Courtney: My thoughts on abortion

A look at Texas’ new anti-abortion law and what it really means to be pro-life.


by Zach Courtney

As an opinionated political science student (I know, that’s redundant), it’s probably surprising that it took until my 15th column at the Daily to finally write about the focal point of many Americans’ politics: abortion. I’ve long focused on economic (rather than social) policy, for good reason, as I’ll explain later. But the latest development out of Texas seems to have left me no choice but to give my opinion on the issue (I guess that’s my job?).

I’ll start here: abortion is a complex issue. Anyone who tells you otherwise is lying to themselves. But the latest anti-abortion law out of the state of Texas is ridiculous.

Under the Texas law known as S.B. 8, abortions are effectively illegal once fetal cardiac activity is detected (usually six weeks into pregnancy), but there is a catch. Government officials aren’t tasked with holding mothers criminally liable. Instead, S.B. 8 calls for vigilante-style enforcement. Texans are able to file civil suits against others for a minimum of $10,000 if they either had an abortion or were involved in one in any way. This (supposedly) is a step-around to previously unconstitutional anti-abortion laws.

First, banning abortions after six weeks should be unconstitutional under precedent set by Casey. The fetus is far from viable, and most mothers don’t even know they’re pregnant yet.

Second, is tasking citizens of your state with vigilante-style enforcement seriously a step-around to the constitutionality of a law? Could otherwise unconstitutional laws be created elsewhere, simply based on the technicality that civil, not criminal, penalties would result? Could I, a Minnesotan, be sued for giving a Texan directions to the abortion clinic?

I’ve long felt that people on either side of the abortion debate aren’t actually debating the same thing. Pro-lifers debate whether abortion is good (it’s not) and pro-choicers debate whether anti-abortion laws should be legal (generally speaking, they shouldn’t be). I’m pro-choice; not because I like abortion, but because I quiver at the idea of giving the government that kind of power. The Supreme Court decides cases based on constitutionality. Casey and Roe weren’t decided the way they were because all of the justices on the Supreme Court like abortion, but because they felt the 14th Amendment protects women’s rights to have an abortion.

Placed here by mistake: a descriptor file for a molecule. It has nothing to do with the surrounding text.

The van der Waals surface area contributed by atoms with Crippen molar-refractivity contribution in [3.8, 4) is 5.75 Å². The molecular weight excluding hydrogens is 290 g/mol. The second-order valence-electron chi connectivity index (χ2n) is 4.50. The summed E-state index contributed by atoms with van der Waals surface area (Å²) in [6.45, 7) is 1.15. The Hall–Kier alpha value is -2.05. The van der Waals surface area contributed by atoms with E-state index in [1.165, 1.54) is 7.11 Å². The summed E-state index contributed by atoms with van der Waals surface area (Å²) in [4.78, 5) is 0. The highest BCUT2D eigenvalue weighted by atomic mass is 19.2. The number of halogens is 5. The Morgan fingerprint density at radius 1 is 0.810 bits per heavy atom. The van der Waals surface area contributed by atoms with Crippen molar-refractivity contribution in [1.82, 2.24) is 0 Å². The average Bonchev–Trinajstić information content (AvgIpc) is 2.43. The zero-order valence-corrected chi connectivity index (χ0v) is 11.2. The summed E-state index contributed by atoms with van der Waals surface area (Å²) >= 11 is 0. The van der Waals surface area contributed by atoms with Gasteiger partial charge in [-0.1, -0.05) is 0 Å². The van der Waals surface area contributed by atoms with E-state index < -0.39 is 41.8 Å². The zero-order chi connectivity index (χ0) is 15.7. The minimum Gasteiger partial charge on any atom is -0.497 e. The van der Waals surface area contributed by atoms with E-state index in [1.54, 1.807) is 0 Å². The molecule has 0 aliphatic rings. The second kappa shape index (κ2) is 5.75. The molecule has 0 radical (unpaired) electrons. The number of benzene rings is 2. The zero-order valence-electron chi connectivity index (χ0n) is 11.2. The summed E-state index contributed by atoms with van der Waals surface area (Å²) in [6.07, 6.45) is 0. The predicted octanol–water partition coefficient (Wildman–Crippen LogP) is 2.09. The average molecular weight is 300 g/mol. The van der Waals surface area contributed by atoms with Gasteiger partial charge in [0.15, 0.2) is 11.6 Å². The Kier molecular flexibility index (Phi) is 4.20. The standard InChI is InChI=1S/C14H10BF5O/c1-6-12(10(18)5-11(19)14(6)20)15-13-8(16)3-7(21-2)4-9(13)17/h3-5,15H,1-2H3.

If we lived in a perfect world — one where children didn’t live in poverty, all women (and men!) had true access to birth control, children always had two parents that raised them, the adoption system wasn’t broken — conservatives would be quite successful with their pro-life morality arguement. If abortion is as bad as many on the right correctly suggest it is, wouldn’t you think they’d do everything possible to, well, prevent the circumstances that lead to abortions? Plus, a $10,000 civil penalty doesn’t eliminate abortion, it just puts a hefty price tag on having one.

If the GOP’s goal with their pro-life argument is to limit abortions, they’re doing a poor job. Supposed pro-lifer Donald Trump repeatedly attacked something that plays a massive role in slowing abortion rates: the Affordable Care Act (more commonly known as Obamacare).

If the pro-life movement meant universal healthcare, access to contraceptives, massive expansions to the child tax credit to eliminate child poverty, expansions to child care, universal pre-K, et cetera, I’d be on board. Instead, all the pro-life movement means is restricting women’s right to choose.

Saagar Enjeti, co-host of Breaking Points with Krystal and Saagar, is one of my favorite political pundits, and he puts it best: I’d rather gouge my eyes out than talk about abortion. It’s not that I don’t have an opinion (I definitely do) but everything that comes with the abortion discussion drives me nuts.

This is an incredibly polarizing topic. I’m not naive enough to think this column by a 21-year-old progressive is going to convert anyone to be pro-choice. I’d rather use what small amount of political capital I might hold to try and change people’s minds on issues that I think could drastically improve Americans’ lives, things which in all likelihood would also lower abortion rates: things like universal healthcare, universal basic income, democracy reform, and more.

Political elites milk the hell out of abortion politically, as a way to avoid actually meaningful change on anything else. Sure, former President Trump did little to help us working people of the country, but at least he got us some originalist judges on the courts, right?

I, like President Biden, am a pro-choice Catholic. I don’t like the idea of having an abortion. I wouldn’t advise my future wife or daughter to get one. But until you can show me a doctor’s office big enough for a woman, her partner, her doctor and the United States government; until you can show me an unbroken foster care system; until you can show me exactly zero American children going hungry; until you can show me a world where truly everyone has full access to contraceptives, I don’t want to hear why abortion should be illegal.